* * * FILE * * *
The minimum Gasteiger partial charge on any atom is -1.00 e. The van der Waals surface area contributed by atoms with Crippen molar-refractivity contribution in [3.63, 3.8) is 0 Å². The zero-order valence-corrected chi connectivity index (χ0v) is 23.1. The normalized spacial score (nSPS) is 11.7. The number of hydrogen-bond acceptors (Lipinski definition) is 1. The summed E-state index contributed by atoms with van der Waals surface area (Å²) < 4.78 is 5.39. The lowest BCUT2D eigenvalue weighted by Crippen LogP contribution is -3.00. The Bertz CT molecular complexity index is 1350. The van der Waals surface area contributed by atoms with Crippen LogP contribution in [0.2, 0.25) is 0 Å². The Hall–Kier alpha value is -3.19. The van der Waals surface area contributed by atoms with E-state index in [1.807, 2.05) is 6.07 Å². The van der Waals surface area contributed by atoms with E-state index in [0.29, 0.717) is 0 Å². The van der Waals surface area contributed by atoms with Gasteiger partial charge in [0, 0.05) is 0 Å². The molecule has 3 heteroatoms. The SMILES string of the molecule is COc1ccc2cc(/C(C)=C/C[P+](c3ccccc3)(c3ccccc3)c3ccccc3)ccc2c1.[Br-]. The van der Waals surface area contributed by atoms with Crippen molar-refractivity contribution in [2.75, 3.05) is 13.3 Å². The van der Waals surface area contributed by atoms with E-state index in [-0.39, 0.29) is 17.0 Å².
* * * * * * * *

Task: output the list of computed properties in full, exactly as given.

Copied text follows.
The minimum Gasteiger partial charge on any atom is -1.00 e. The van der Waals surface area contributed by atoms with Crippen molar-refractivity contribution in [3.63, 3.8) is 0 Å². The zero-order valence-corrected chi connectivity index (χ0v) is 23.1. The normalized spacial score (nSPS) is 11.7. The number of hydrogen-bond acceptors (Lipinski definition) is 1. The summed E-state index contributed by atoms with van der Waals surface area (Å²) < 4.78 is 5.39. The lowest BCUT2D eigenvalue weighted by Crippen LogP contribution is -3.00. The Bertz CT molecular complexity index is 1350. The van der Waals surface area contributed by atoms with Crippen LogP contribution in [0.2, 0.25) is 0 Å². The Hall–Kier alpha value is -3.19. The van der Waals surface area contributed by atoms with E-state index in [1.807, 2.05) is 6.07 Å². The van der Waals surface area contributed by atoms with E-state index in [0.29, 0.717) is 0 Å². The van der Waals surface area contributed by atoms with Gasteiger partial charge in [0, 0.05) is 0 Å². The molecule has 3 heteroatoms. The SMILES string of the molecule is COc1ccc2cc(/C(C)=C/C[P+](c3ccccc3)(c3ccccc3)c3ccccc3)ccc2c1.[Br-]. The van der Waals surface area contributed by atoms with Crippen molar-refractivity contribution in [2.75, 3.05) is 13.3 Å². The van der Waals surface area contributed by atoms with E-state index in [-0.39, 0.29) is 17.0 Å².